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Learn the Dealer Cost for New Cars to Instantly Save Money in #location_state_full#

February 17, 2014

If you learn the dealer cost for cars, then you can instantly save money on any new vehicle. If you happen to be searching for a new car, then you should take the time to request a FREE online price quote. You will get access to the tools you need to calculate the dealer cost for cars that you want to buy, including the factory invoice price. You will also find:

  • The best local deals for any type of new car, truck or SUV.
  • Updated pricing and discount offers for the vehicle that you want, so you save more money!
  • Available $0 down payment lease offers and low APR financing rates on the best new cars.
  • Available hidden cash rebates and secret incentive offers that are only offered to online shoppers.

Many buyers look for the invoice price of the car in order to get a good deal. But learning the dealer cost for cars will give you the best deals with the biggest savings.

The Difference Between Dealer Invoice and Dealer Cost

The dealer invoice is the amount the factory charges for each specific vehicle, to the dealership. But the dealer invoice does not factor in items such as factory incentives, dealer holdback, and vehicle discounts, which significantly lower the invoice price to something referred to as the dealer cost. The difference between the dealer invoice and dealer cost enables the dealership to sell a car at or below the dealer invoice and still make a profit.

Fees You Pay when Buying a New Car

Here are the different fees that you need to pay if you want to buy a new car:

  1. Registration fees – this is used to cover the cost of registering the vehicle to the local DMV, including the vehicle license plates. The money that you pay will go to the state and not to the dealership. The amount will also depend on your region and the car that you wish to buy.

  2. Sales tax – if you buy a car, you need to pay the sales tax required by your state. This item is non-negotiable, and the actual rates will also vary by region.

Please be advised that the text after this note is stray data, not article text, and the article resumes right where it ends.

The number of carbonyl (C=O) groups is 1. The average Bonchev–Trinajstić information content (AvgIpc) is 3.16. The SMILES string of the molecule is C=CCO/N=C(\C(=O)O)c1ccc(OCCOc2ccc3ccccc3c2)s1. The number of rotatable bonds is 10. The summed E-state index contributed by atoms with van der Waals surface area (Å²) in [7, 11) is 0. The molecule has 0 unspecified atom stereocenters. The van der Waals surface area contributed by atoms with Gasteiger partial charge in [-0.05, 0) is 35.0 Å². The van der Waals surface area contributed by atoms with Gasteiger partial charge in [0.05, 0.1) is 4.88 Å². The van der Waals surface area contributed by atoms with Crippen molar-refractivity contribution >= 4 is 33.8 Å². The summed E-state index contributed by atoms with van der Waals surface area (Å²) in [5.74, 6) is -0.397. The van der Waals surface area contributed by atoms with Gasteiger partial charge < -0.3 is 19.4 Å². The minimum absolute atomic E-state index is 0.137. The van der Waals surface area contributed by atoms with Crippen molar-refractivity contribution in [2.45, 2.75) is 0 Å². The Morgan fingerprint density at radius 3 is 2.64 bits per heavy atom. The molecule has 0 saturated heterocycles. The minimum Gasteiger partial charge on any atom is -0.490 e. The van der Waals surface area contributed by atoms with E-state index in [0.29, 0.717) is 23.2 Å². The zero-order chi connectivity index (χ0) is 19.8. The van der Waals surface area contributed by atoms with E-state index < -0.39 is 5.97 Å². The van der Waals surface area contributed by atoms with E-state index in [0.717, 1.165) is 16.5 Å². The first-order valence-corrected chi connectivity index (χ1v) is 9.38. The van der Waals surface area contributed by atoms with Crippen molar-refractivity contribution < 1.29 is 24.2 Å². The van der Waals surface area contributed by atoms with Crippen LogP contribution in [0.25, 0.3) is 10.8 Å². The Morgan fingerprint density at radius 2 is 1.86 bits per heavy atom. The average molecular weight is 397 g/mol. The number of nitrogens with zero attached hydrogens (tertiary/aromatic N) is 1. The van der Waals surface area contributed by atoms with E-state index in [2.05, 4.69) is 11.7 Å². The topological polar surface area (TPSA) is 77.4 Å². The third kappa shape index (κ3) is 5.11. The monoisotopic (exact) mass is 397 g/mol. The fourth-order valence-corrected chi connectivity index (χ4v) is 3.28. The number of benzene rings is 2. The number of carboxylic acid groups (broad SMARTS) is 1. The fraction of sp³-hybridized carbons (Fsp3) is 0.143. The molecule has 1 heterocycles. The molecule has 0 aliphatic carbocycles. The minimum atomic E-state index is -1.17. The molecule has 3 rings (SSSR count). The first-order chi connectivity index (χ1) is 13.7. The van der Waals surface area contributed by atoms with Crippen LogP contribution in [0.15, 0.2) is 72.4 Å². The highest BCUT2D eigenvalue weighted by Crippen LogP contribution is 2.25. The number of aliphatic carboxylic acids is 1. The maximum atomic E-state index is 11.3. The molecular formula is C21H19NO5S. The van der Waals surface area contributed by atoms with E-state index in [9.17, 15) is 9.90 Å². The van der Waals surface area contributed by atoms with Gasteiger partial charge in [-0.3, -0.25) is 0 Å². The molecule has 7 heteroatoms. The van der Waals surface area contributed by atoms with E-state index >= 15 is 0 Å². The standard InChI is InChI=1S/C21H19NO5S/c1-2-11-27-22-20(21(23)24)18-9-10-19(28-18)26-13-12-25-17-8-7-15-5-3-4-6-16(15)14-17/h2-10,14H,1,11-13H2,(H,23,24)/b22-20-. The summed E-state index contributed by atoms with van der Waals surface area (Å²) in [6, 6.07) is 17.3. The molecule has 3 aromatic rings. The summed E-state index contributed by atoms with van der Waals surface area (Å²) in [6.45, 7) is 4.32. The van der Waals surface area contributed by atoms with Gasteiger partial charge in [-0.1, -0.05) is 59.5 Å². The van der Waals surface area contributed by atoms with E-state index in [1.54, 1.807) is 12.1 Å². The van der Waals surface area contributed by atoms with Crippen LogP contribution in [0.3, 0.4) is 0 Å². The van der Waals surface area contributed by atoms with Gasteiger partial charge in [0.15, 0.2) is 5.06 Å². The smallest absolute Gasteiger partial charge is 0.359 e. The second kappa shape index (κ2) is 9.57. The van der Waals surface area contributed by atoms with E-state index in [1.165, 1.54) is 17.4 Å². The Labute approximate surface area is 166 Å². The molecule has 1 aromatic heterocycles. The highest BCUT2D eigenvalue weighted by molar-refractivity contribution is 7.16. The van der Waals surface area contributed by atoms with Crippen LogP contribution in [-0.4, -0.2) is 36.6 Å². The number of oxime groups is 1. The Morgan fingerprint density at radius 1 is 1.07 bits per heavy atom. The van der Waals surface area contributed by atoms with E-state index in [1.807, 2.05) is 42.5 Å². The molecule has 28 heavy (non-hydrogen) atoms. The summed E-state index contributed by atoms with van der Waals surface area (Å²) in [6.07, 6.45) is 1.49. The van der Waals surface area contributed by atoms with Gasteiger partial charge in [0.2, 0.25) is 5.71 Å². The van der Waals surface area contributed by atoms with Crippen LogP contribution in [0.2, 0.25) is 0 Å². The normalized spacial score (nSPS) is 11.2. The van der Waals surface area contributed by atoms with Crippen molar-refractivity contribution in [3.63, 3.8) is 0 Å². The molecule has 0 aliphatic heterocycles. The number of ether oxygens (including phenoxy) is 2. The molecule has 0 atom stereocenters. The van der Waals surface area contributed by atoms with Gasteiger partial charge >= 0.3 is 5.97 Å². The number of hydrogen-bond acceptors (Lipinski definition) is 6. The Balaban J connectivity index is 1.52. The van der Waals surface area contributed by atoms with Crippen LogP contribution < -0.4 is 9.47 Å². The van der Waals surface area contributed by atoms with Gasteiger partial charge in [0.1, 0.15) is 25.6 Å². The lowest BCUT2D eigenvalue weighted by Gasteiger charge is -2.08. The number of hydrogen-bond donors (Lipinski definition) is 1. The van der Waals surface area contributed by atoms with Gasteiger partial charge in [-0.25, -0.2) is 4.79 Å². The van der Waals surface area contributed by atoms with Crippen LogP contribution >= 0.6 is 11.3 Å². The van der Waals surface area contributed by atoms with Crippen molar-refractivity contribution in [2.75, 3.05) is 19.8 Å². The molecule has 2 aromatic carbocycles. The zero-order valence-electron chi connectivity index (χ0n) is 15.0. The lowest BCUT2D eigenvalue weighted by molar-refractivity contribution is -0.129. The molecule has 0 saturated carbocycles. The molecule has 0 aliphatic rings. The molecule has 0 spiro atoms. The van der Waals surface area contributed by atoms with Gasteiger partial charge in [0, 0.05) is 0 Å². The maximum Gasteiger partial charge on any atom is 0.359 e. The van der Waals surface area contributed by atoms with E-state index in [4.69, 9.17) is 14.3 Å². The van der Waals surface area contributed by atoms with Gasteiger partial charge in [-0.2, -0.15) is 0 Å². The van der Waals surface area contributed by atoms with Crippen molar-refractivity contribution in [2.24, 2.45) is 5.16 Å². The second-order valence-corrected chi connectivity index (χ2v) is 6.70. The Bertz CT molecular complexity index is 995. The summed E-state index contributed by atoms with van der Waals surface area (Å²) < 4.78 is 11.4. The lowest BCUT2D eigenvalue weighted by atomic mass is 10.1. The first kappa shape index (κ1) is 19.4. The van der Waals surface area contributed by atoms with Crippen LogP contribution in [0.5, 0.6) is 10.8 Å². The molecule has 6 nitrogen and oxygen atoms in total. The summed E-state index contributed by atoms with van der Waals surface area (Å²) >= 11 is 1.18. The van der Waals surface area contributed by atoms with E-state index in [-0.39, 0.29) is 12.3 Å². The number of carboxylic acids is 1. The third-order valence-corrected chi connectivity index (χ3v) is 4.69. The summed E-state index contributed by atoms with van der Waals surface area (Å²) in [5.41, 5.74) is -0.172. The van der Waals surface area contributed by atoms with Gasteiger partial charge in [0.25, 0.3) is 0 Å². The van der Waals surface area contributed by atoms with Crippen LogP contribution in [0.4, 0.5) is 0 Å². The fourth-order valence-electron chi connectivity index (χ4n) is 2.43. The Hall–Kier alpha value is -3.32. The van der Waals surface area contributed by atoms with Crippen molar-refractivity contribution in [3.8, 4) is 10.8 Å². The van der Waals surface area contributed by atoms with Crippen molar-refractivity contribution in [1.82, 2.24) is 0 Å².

3. Documentation fees – not all dealerships will charge the same amount for documentation fees. Experts say that if the dealership is trying to charge you an amount higher than $100 for the documentation fees, you should do your best to negotiate a lower amount.

  4. Dealer fees – this is used to pay for preparing or cleaning the car before delivery, but most dealerships are only using this to earn an extra buck from the sale. It is also your duty to negotiate the dealer fees if you find them unreasonable in the first place.

  5. Advertising fees – dealerships spend huge amounts of money on advertising. You should also negotiate the advertising fee if the dealer is trying to charge a preposterous amount.

Use The Dealer Holdback as a Negotiating Tool

The holdback is a significant amount that will help you get more savings on your new car. It is usually between 2% to 3% of the MSRP or the factory invoice of the vehicle. We previously mentioned that the holdback will be 'held back' by the factory after the dealer sells the car to the customer. By letting the dealer know that you are aware of the dealer holdback, they may be willing to part with some of it if it means making a sale.

The dealer cost will provide you with a more accurate price, the price that the dealership actually paid for the vehicle that you want to buy. Requesting a FREE online price quote will allow you to determine the dealer cost for new cars, so you can easily compare prices online and find the dealer that is offering the best price.

Requesting a FREE true dealer cost price quote to pay the lowest price on any kind of new car!

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